- Today is Halloween, and while this is a fun holiday for many humans, it’s important to safeguard furry family members from potential holiday harm
- Most pet parents are aware of well-known Halloween threats like chocolate candy, but there are several other potential hazards you may not have thought of
Happy Halloween! For most households, today’s festivities will mean costumes and candy and fun times for the humans in the family. When it comes to furry family members, however, it means taking care to avoid the many pet hazards associated with All Hallows’ Eve, so that everyone on two legs and four has a great time.
9 Halloween Pet Threats
- Open doors — Animal shelters and rescue organizations typically experience an increase in lost pets in the days following Halloween. The front door opening and closing for trick-or-treaters, coupled with the over-stimulation of the evening, can create an opportunity for a frightened or adventurous pet to run off.
Make sure your pet's ID tag and/or microchip database information are up-to-date and take necessary precautions to prevent him from slipping out the door and into the night.
- Elaborate pet costumes — If your pet isn't costume-averse (many dogs and most cats are), just make sure whatever you dress her up in:
- Is lightweight to avoid overheating
- Doesn't confine or restrain her movements in any way
- Is free of any adornments she might be tempted to chew off and swallow
- Trick-or-treaters and other visitors — If you tend to host lots of costumed kids and/or adults at your house on Halloween, be aware that a constantly ringing doorbell, strangers at the door, and a general mood of excitement can create an over-stimulating environment for your pet.
Some pets become anxious, fearful, and aggressive when their normally quiet, predictable evening is anything but. If your pet tends to find commotion at the front door or visitors stressful, it's best to secure him in quiet, safe spot before the action starts.
- Chocolate and other candy — Chocolate is toxic to both cats and dogs, and the darker the chocolate, the more toxic. It contains a caffeine-like stimulant substance that when ingested by your pet can cause vomiting, diarrhea, hyperactivity, racing pulse and even seizures. Make sure all your family members and guests, including children, understand the importance of keeping chocolate away from your dog or cat.
Candy in general is a problem for pets because it's loaded with sugar and fat, which can lead to serious gastrointestinal (GI) issues and pancreatitis. While many pet owners are aware of the dangers of chocolate, there are other types of sweets that also pose health risks for canine and feline companions, so a good rule of thumb is to keep ALL Halloween candy out of the reach of pets.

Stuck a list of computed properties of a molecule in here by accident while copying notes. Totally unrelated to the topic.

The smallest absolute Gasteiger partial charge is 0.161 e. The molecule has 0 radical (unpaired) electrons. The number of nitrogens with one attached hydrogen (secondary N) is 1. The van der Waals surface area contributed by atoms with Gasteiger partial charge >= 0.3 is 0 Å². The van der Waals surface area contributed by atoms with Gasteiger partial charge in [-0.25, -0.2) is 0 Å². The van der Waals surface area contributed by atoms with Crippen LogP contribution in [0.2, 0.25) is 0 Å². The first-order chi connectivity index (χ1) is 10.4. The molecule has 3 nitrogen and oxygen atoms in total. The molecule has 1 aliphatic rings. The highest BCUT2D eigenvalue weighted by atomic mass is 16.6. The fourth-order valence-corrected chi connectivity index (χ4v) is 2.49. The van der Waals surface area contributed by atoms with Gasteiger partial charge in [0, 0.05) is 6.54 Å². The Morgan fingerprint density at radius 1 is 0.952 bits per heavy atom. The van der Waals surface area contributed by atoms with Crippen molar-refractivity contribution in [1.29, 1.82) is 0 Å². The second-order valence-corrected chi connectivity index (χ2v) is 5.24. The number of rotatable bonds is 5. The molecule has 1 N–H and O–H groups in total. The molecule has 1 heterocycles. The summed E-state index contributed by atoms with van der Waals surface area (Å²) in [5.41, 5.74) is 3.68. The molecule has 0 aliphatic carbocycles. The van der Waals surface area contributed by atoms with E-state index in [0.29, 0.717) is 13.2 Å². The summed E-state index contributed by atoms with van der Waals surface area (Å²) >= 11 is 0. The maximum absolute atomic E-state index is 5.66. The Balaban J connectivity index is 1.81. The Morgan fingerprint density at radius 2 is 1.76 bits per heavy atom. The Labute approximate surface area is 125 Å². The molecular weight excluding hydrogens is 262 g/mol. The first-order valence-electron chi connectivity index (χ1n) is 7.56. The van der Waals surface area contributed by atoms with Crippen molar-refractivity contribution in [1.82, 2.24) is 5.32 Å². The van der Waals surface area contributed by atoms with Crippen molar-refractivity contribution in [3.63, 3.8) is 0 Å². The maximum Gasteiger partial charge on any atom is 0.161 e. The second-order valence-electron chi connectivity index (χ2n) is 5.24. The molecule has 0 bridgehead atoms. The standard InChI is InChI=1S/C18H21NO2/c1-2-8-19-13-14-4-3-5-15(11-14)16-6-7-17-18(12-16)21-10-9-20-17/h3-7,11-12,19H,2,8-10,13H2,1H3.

- Goodies containing xylitol — Xylitol (aka "birch sugar") is a hugely popular sugar substitute that is being added to an ever-increasing number of consumer products, including peanut butter, candy, gum, mints, and baked goods. A small amount of xylitol can cause a rapid and dangerous blood sugar drop in dogs, as well as acute liver failure. Xylitol's effect on cats is less, but cats should also not ingest it.
- Raisins and trail mix — Some well-meaning people hand out those tiny boxes of raisins instead of candy on Halloween. Or small bags of trail mix containing raisins and/or chocolate candy such as M&Ms. Unfortunately, raisins are toxic to dogs and cats and can cause kidney failure even in very small amounts. Chocolate covered raisins pose an even bigger risk.
If you'd like to offer your pet a special treat on Halloween, try these pet-safe, easy-to-prepare pumpkin almond cookies:
- Candy wrappers — Halloween candy isn't the only health threat for dogs and cats. Empty candy wrappers smell like what was in them, which can entice your pet, and ingestion of foil and cellophane wrappers can cause a life-threatening bowel obstruction. It's very important to stress to children in particular the need to keep all candy wrappers out of the reach of pets.
- Candles and glow sticks — Candles, including the small ones inside Jack-o-lanterns, are fire hazards. You don't want your kitty wandering across a table or shelf decorated with lit candles, nor do you want your dog getting too frisky around a carved pumpkin with a candle inside. Make sure all these types of fire hazards are well beyond your pet's reach.
Glow sticks and jewelry are very popular, and pets — especially cats — have been known to chew on them. The substance that creates the glow is phenol, which can leak out and burn your pet's fur and tongue. Choking on small pieces is another hazard.
- Scary human costumes — Some pets become very fearful or aggressive at the sight of certain Halloween costumes. If you suspect your dog or cat might be one of them, I recommend taking precautions to keep your pet and trick-or-treaters safe.
Bottom line: Common sense and a little preparation will ensure your four-legged family member wakes up safe and healthy tomorrow morning.